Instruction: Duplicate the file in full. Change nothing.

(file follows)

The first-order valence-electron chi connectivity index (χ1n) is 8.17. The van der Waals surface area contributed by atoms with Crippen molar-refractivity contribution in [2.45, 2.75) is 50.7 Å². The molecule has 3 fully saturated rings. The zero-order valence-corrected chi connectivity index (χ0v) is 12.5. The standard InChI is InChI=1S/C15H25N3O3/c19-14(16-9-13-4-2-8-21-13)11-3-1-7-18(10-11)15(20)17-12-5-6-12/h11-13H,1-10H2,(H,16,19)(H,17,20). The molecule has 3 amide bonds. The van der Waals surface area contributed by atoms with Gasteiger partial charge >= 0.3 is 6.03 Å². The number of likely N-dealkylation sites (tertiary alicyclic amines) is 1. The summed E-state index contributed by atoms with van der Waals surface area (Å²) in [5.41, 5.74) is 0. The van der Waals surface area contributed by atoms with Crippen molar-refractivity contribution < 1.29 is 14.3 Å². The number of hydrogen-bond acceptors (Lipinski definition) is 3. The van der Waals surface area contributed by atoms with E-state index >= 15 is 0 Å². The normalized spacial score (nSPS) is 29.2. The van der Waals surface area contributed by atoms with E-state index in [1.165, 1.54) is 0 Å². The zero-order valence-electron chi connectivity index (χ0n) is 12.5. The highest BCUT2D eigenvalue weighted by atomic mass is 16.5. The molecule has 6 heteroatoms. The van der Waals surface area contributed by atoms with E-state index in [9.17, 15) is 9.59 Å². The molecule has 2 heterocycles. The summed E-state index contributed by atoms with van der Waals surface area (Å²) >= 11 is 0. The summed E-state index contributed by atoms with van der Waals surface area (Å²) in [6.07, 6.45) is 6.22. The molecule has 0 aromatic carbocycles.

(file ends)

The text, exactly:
The first-order valence-electron chi connectivity index (χ1n) is 8.17. The van der Waals surface area contributed by atoms with Crippen molar-refractivity contribution in [2.45, 2.75) is 50.7 Å². The molecule has 3 fully saturated rings. The zero-order valence-corrected chi connectivity index (χ0v) is 12.5. The standard InChI is InChI=1S/C15H25N3O3/c19-14(16-9-13-4-2-8-21-13)11-3-1-7-18(10-11)15(20)17-12-5-6-12/h11-13H,1-10H2,(H,16,19)(H,17,20). The molecule has 3 amide bonds. The van der Waals surface area contributed by atoms with Gasteiger partial charge >= 0.3 is 6.03 Å². The number of likely N-dealkylation sites (tertiary alicyclic amines) is 1. The summed E-state index contributed by atoms with van der Waals surface area (Å²) in [5.41, 5.74) is 0. The van der Waals surface area contributed by atoms with Crippen molar-refractivity contribution < 1.29 is 14.3 Å². The number of hydrogen-bond acceptors (Lipinski definition) is 3. The van der Waals surface area contributed by atoms with E-state index >= 15 is 0 Å². The normalized spacial score (nSPS) is 29.2. The van der Waals surface area contributed by atoms with E-state index in [1.165, 1.54) is 0 Å². The zero-order valence-electron chi connectivity index (χ0n) is 12.5. The highest BCUT2D eigenvalue weighted by atomic mass is 16.5. The molecule has 6 heteroatoms. The van der Waals surface area contributed by atoms with E-state index in [9.17, 15) is 9.59 Å². The molecule has 2 heterocycles. The summed E-state index contributed by atoms with van der Waals surface area (Å²) >= 11 is 0. The summed E-state index contributed by atoms with van der Waals surface area (Å²) in [6.07, 6.45) is 6.22. The molecule has 0 aromatic carbocycles.